I had stalled on the Novel there for a while. I get writer’s block the same way I get insomnia – suddenly, viciously, and fleetingly – and while it’s annoying, it’s nothing I can’t get over given a little time.
I’d say I get off lightly. The Wikipedia article on writer’s block suggests that people can suffer from it for years at a time, something that I can barely imagine even in my wildest dreams. It’s usually a function of me getting a little fuzzy on the most important detail: What happens next?
I have my characters. I have a scene. I have imagined the bones of a storyline, so I know with reasonable certainty where they need to be and what they need to do. But something isn’t quite working out right; I can’t make the bridge that takes them from here to there, and thus the whole narrative screeches to a halt. The actors pause, the threads are frozen, and everything just stands around waiting until I can figure out what happens next.
I’m getting to the end of the second draft, so you’d expect that I shouldn’t have these problems. But rewriting, changing, adding new elements, and other random literary effects have changed the story from the first draft, and a plot device that might have worked before is out of place now. Such is the way of writing, I suppose. It’s always a process of refinement from the blobby story shapes you begin with.
I was trying to remember earlier what exactly inspired me to write the Novel. What was the first idea? The first concept or theme? Truth be told, I really don’t know for sure. I play around with my ideas before ever committing them to text, and during that time they’re in a constant state of flux – like Play-Doh, or something. You have your basic form, and you shape it and squash it and then mash it all up together again before starting over, and it takes many iterations before you’re finally happy with it and ready to get to the serious business of making it presentable.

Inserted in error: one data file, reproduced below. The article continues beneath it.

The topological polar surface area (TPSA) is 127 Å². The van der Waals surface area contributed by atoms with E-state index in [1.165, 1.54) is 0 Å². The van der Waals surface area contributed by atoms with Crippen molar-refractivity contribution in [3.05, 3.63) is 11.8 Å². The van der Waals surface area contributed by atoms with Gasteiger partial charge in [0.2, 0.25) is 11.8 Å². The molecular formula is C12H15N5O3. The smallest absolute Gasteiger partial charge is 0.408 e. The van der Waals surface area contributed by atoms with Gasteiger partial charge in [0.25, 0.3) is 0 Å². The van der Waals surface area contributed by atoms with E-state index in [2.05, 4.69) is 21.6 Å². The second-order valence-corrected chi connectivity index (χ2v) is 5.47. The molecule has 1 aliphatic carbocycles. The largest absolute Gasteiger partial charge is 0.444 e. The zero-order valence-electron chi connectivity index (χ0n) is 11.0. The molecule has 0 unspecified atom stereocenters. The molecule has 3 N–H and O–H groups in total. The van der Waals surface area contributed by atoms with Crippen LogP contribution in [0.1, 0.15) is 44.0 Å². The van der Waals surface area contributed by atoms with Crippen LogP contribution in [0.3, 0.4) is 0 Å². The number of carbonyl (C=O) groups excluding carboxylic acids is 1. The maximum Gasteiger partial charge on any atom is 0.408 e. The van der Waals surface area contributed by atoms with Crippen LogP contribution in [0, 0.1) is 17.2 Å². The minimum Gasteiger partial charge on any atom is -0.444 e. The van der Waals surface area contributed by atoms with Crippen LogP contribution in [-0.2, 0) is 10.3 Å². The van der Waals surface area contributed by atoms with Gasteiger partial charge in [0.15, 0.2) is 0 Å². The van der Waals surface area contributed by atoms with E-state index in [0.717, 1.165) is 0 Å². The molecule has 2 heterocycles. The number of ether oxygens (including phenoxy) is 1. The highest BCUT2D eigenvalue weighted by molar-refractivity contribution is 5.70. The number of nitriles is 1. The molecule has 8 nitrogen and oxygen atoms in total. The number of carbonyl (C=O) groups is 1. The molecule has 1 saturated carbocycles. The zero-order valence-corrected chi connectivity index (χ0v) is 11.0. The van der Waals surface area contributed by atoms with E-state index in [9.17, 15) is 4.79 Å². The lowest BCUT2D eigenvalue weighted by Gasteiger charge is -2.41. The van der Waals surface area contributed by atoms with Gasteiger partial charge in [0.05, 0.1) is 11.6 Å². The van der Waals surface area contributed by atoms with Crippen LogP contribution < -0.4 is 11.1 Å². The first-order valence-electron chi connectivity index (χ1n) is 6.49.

One thing I’ve noticed about the refinement business is when I’m having trouble with the Novel, the connection that finally breaks through my writer’s block can literally come from anywhere. It’s come from things I read online, things I see or do, and very frequently, my friends. Shanks (other talented writer friend) has always offered a lot of ridiculous suggestions, but he has his moments, and some of those have been worked into the Novel.
I’m sure someone will ask me at some stage, “Where do you get your ideas from?” So, while I’m on the subject, here’s a list of some things that have given me story material or helped to break a block:
A certain well-known MMORPG that you will have heard of, unless you’ve been living under a rock for the last five years
“You should never start a story with what the weather is like.”
A very, very old Batman novel
Shanks and Duri’s weird comments on my work
An autobiography of a forensic scientist living in Rhodesia way back when
Single words or phrases, up to and including single words only three letters long
Imagination is a wonderful thing, and it can draw the threads of taleweaving from anywhere.